Like the extolled cocoa bean, the written word’s versatility excites people. What trends will emerge after chilies in chocolate? The crystal balls do not show. At least a superbowl commercial does not need to kill all the habenero chocolate bars to help signal the end. Literarily speaking, the sun has set on the vampire, unless your surname is Rice. Nightfall has yet to break.  Keep true to your loves.  Perhaps you will set the next trend.

Saturday, February 4, 2012

My Birthday Suite

As the days begin to explode with pink, my birthday inches closer. In a little over a week, I am going to be older than I am now. Profound, I know. I thought it would be a good time to give you my backstory.

The wind blew white across the land that February. Already a month late, I was not waiting for a little snow to subside. While my dad was helping my mom to the car, the dog escaped through the back door. Marble loved to run and did so often, to the chagrin of my parents. Fortunately, his dark coat was easy to spot against the mid morning whiteness.

Too far back?

My love of the English language began early. With my parents reading to me constantly, I learned to love the fine art of storytelling. Reading at bedtime. Reading at other times. Reading while we all sat in the family room. Reading around the table. Family time included a book of either nonfiction or fiction in most genres from the classics like David Copperfield to Greek and Roman mythology. After reading, discussion followed. In a multigenerational family of avid readers, the shelves were never bare.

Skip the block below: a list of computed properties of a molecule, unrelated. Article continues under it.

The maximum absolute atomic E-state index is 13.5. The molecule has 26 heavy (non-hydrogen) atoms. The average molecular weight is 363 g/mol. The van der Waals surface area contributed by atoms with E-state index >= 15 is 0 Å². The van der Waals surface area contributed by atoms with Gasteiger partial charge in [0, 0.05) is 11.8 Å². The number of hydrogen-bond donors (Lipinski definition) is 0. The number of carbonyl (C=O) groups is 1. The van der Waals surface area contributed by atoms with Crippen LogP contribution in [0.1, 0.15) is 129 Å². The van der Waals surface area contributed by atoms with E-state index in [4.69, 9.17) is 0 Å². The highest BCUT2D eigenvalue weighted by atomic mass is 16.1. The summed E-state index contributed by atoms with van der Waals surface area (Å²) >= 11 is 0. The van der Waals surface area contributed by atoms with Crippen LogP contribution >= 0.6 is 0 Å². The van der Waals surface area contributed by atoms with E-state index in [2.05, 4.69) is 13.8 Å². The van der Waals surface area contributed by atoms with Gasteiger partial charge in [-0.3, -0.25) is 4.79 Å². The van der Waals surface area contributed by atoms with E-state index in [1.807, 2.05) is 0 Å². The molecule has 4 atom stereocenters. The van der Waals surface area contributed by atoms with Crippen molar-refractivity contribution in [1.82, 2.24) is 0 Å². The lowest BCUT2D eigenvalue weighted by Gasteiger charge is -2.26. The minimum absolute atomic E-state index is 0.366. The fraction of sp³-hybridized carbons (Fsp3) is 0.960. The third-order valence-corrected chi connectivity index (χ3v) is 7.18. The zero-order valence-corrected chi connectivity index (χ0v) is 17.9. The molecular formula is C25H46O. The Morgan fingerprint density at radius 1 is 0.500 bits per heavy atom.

Growing up, many books adorned my bookshelves. The ones with the golden spines always glittered in the nightlight. As the years wore, cats wearing tall thin hats yielded to DNA encapsulating amber. Each new book held a new adventure. I learning something new with every page turned. My imagination never captured; it remained wild and free. Allowing it to settle on paper challenged me.

It was a dark and stormy night started my first novel attempt at the ripe old age of eleven. That was also the age I began penning poetry. My poems were mostly raw and emotional to me. Yet, they cloaked themselves in mysterious multiple meanings.

After writing a plethora of poems, the poetry muse decided to abandon me. She gave no warning. I had no substitute. Eventually, something crazy took over me. I picked up my forlorn pencil and paper. An idea flowed from the graphite onto the pulp.

My second novel attempt flowed out of me. What was I to do with it? I felt silly. Building courage, I read it outloud to my parents. I was exposed and had nowhere to hide. Prose shows everything. They loved it. They encouraged me to write more. So, I did.

Turn right. Those are the first two words of my first published novel. Which happens to be the third novel I have ever attempted. The first will remain in the depths of my childhood. My second rests unfinished in a folder waiting for my pen to ink the remaining pages.

This year, I continue to allow my imagination to roam freely. And with each stroke of my pen, my paper tells its tales.